Robert D. Ballard is a professor of oceanography and director of the Institute for Archaeological Oceanography at the University of Rhode Island, and president of the Institute for Exploration in Mystic, Conn. Best known for his 1985 discovery of the Titanic, Ballard has succeeded in tracking down numerous other significant shipwrecks, including the German battleship Bismarck, the lost fleet of Guadalcanal, and the American aircraft carrier Yorktown, sunk in World War IIs Battle of Midway.
Throughout his career, Ballard has conducted more than 100 deep-sea expeditions, using both manned and unmanned vehicles. A 1977 expedition he led in the Galapagos Rift found hydrothermal vents with exotic ecosystems in the sea floor, a major scientific discovery.
Born June 30, 1942 in Wichita, Kansas, Ballard grew up in San Diego. "I grew up wanting to be Captain Nemo from 20,000 Leagues Under the Sea," he said. Ballard has a Ph.D. in marine geology and geophysics from the University of Rhode Island. He spent 30 years at Woods Hole Oceanographic Institution, where he helped develop manned submersibles and remotely operated vehicles for marine research. He went on to develop telecommunications technology to create "telepresence" for his JASON Project, which allows hundreds of thousands of schoolchildren to accompany him from afar on undersea explorations around the globe.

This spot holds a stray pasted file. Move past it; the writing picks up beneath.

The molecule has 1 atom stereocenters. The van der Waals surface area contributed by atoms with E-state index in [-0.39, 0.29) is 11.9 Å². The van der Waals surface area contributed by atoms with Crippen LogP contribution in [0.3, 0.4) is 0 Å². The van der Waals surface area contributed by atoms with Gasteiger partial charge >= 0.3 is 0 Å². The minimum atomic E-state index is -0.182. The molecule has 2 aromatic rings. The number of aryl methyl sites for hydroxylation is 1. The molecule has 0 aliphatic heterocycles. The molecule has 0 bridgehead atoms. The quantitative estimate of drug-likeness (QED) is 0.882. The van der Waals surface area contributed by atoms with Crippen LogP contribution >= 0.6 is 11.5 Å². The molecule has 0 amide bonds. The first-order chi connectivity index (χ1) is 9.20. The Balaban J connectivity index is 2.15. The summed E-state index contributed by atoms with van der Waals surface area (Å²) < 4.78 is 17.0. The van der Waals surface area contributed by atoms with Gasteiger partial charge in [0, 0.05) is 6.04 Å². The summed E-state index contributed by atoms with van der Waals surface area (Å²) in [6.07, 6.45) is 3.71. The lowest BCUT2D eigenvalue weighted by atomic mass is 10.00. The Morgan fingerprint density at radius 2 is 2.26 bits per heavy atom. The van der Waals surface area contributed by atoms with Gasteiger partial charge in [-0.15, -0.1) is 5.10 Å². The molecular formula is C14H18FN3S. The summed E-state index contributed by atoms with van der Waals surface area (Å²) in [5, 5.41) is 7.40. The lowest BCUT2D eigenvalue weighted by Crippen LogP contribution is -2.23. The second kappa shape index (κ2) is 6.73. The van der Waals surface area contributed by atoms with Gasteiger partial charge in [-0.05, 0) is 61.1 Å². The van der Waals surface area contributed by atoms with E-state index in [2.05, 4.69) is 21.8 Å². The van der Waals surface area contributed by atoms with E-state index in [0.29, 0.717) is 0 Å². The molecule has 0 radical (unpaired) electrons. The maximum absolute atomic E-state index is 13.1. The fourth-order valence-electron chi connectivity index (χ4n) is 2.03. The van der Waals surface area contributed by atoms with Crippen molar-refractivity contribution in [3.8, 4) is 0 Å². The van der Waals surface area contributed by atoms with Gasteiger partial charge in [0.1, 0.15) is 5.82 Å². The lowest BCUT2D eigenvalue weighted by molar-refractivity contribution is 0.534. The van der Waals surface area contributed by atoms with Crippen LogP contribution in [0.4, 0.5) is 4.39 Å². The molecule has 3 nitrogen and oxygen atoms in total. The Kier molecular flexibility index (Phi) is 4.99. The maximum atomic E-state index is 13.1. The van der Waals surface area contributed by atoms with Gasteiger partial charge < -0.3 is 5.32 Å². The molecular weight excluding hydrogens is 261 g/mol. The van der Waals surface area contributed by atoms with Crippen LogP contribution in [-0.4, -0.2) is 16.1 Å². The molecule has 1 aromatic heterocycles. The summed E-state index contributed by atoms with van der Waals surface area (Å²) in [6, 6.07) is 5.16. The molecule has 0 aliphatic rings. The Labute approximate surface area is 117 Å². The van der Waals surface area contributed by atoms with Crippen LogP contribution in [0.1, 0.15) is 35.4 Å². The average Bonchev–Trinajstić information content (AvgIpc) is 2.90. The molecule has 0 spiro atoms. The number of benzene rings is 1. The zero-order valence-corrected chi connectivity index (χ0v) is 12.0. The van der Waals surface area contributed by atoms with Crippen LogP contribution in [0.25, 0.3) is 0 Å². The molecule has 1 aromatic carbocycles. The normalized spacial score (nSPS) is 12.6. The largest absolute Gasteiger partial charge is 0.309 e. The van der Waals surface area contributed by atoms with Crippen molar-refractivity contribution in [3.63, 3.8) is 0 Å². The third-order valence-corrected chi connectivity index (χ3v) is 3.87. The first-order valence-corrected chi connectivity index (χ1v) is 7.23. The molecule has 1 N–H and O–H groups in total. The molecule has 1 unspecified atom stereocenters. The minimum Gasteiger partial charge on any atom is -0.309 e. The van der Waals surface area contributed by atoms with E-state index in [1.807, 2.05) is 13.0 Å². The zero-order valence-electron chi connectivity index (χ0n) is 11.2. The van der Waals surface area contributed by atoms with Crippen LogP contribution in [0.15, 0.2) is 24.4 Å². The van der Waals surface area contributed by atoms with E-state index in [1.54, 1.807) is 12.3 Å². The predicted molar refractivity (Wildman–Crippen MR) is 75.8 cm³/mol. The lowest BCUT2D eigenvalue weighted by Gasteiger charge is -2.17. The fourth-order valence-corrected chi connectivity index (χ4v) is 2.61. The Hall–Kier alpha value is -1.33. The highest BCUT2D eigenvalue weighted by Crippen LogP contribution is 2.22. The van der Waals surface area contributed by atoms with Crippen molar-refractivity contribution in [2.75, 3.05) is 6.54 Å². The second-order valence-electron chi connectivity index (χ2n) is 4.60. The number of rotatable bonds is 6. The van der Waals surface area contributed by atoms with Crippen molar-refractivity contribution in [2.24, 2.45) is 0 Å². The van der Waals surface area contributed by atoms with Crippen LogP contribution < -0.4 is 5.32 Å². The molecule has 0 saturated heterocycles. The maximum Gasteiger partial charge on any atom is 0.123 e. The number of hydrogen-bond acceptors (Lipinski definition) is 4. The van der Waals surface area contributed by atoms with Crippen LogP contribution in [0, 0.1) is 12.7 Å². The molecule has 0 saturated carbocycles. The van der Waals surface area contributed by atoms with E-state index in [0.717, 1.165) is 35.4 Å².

Ballard has 16 honorary degrees and was awarded the 2003 National Humanities Medal by President George W. Bush. He is a commander in the U.S. Naval Reserve. He received the National Geographic Societys Hubbard Medal in 1996 for extraordinary accomplishments in coaxing secrets from the worlds oceans and engaging students in the wonder of science. He has published 18 books, numerous scientific papers and a dozen articles in National Geographic magazine.
Ballards most recent discoveries include the Mediterranean Sea finds of sunken remains of ships along ancient trade routes (1997) and two ancient Phoenician ships off Israel (1999), the oldest shipwrecks ever found in deep water. In 2002 he discovered the remains of PT-109, the patrol ship piloted by John F. Kennedy and sunk by the Japanese off the Solomon Islands during World War II. He is also continuing a project in the Black Sea that seeks evidence of a great flood, linked to the Noahs Ark legend, that may have struck the region thousands of years ago.